Finally, an alternative embodiment to the closed packages is a package comprising a source of gas flow containing fragrance wherein the fragrance is transferred to the product within the package by the flow of gas contacting the product.
FIG. 1 is a view of a first embodiment of a package made in accordance with the present invention including an expanded view of a cross-section of a sheet of film used in the package.
FIG. 2 is a cross-sectional view of a second embodiment of a sheet of film made in accordance with the present invention.
FIG. 3 is a perspective view, partially broken away, of another embodiment of the present invention.
FIG. 4 is a cross-sectional view of another embodiment of the present invention.
 The present invention can be implemented in several preferred embodiments, which are discussed below, along with several illustrative examples. The categories of the invention described below and the examples are provided to provide an understanding of the invention and are not meant to be limiting.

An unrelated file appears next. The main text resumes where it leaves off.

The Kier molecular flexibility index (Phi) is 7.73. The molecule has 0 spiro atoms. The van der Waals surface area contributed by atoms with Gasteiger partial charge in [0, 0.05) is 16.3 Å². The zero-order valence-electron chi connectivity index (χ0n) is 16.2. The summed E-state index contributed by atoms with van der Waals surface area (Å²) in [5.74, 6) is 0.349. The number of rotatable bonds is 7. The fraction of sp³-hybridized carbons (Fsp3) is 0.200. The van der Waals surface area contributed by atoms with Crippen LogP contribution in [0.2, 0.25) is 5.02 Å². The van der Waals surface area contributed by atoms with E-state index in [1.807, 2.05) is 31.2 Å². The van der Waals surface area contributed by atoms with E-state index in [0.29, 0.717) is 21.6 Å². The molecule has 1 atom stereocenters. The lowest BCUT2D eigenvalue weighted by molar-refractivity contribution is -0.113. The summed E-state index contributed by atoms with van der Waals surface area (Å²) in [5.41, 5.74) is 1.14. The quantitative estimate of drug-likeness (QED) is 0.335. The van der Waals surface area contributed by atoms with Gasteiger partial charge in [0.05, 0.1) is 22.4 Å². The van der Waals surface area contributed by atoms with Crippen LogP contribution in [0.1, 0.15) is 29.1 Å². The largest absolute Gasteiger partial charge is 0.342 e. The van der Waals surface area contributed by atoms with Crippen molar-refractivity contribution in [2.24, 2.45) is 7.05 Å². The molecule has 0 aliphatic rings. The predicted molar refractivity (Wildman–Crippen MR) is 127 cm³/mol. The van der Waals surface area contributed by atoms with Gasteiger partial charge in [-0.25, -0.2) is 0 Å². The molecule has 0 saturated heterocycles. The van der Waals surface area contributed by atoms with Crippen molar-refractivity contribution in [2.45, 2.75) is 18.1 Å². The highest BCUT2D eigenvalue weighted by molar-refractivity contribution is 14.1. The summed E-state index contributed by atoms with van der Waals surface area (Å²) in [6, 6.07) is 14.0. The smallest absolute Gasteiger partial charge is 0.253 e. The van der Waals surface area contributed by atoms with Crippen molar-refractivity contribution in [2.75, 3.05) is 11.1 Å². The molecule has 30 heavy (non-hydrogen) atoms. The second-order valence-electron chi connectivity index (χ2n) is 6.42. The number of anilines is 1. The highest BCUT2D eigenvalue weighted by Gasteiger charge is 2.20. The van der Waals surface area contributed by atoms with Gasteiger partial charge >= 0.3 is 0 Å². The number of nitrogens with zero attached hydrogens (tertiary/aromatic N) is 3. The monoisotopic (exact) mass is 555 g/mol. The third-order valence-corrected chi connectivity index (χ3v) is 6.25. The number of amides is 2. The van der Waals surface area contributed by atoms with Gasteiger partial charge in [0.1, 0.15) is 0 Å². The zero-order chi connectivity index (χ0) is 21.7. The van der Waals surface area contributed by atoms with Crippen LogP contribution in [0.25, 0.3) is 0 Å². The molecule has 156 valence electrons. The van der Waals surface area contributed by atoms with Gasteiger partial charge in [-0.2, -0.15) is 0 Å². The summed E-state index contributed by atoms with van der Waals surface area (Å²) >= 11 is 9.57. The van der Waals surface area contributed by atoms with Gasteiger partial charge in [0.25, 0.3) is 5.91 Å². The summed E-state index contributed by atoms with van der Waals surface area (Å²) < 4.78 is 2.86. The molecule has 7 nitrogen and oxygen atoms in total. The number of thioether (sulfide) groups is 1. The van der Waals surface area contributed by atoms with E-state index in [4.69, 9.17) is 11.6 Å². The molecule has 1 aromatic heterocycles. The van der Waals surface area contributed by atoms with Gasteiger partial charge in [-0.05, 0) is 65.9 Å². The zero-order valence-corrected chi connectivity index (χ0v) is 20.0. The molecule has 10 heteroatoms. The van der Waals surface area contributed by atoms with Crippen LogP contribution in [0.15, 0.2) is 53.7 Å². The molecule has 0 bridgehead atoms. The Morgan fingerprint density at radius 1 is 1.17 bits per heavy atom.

In accordance with a first aspect of the present invention, packaging material containing fragrances is produced using common techniques such as extrusion, film formation and lamination, all well known to those of skill in the art. In a typical embodiment, the fragrance is formed along with the film and a package is produced from the aroma-containing film using conventional techniques. As seen in FIG. 1, a laminated bag 100 comprises a polymeric film layer 102 blended with fragrance and an outer layer 104 made from polymer, foil, or other suitable materials known in the art that act substantially as a barrier to the transmission of the fragrance. A product 110 is sealed within the package 100 and over time the product 110 is in intimate contact with the fragrance (shown by the wavy vapor lines in FIG. 1) and will absorb the fragrance that is within the package 100 (or will transfer it by direct contact). As seen in the Examples below, over time, the fragrance is transferred to the product 110 at a perceptible level, thus either adding a fragrance or flavor to the product, or enhancing once that is diminished. The technique of making a package from a material containing the fragrance will be most efficient if the aroma containing film is used as an inner layer of a packaging laminate that has other layers that are barriers to the diffusion of the fragrance to the environment outside the package, in other words, an impermeable outer layer. This type of packaging could be used on a wide variety of products, including baked goods and snack packages, as well as fruit and vegetable packages.